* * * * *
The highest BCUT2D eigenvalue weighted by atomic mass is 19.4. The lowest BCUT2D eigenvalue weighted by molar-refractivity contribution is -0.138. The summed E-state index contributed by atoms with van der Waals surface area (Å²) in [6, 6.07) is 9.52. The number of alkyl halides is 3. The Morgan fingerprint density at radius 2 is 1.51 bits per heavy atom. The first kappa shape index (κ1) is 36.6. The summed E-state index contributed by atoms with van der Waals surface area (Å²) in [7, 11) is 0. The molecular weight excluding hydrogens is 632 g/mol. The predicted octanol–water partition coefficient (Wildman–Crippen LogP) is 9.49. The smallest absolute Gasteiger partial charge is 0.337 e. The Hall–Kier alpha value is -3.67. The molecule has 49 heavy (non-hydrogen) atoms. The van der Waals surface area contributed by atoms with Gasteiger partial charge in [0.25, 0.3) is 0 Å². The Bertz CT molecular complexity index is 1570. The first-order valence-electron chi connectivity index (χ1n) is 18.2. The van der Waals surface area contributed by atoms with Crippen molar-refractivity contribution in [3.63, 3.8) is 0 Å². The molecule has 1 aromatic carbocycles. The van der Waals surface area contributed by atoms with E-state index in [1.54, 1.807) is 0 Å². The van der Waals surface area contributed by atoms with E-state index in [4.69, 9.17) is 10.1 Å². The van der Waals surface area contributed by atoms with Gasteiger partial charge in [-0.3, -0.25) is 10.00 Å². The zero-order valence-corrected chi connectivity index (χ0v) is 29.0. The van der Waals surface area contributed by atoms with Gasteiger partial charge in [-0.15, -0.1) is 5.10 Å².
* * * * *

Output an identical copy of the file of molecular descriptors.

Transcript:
The highest BCUT2D eigenvalue weighted by atomic mass is 19.4. The lowest BCUT2D eigenvalue weighted by molar-refractivity contribution is -0.138. The summed E-state index contributed by atoms with van der Waals surface area (Å²) in [6, 6.07) is 9.52. The number of alkyl halides is 3. The Morgan fingerprint density at radius 2 is 1.51 bits per heavy atom. The first kappa shape index (κ1) is 36.6. The summed E-state index contributed by atoms with van der Waals surface area (Å²) in [7, 11) is 0. The molecular weight excluding hydrogens is 632 g/mol. The predicted octanol–water partition coefficient (Wildman–Crippen LogP) is 9.49. The smallest absolute Gasteiger partial charge is 0.337 e. The Hall–Kier alpha value is -3.67. The molecule has 49 heavy (non-hydrogen) atoms. The van der Waals surface area contributed by atoms with Gasteiger partial charge in [0.25, 0.3) is 0 Å². The Bertz CT molecular complexity index is 1570. The first-order valence-electron chi connectivity index (χ1n) is 18.2. The van der Waals surface area contributed by atoms with Crippen molar-refractivity contribution in [3.63, 3.8) is 0 Å². The molecule has 1 aromatic carbocycles. The van der Waals surface area contributed by atoms with E-state index in [1.54, 1.807) is 0 Å². The van der Waals surface area contributed by atoms with E-state index in [4.69, 9.17) is 10.1 Å². The van der Waals surface area contributed by atoms with Gasteiger partial charge in [-0.3, -0.25) is 10.00 Å². The zero-order valence-corrected chi connectivity index (χ0v) is 29.0. The van der Waals surface area contributed by atoms with Gasteiger partial charge in [-0.15, -0.1) is 5.10 Å².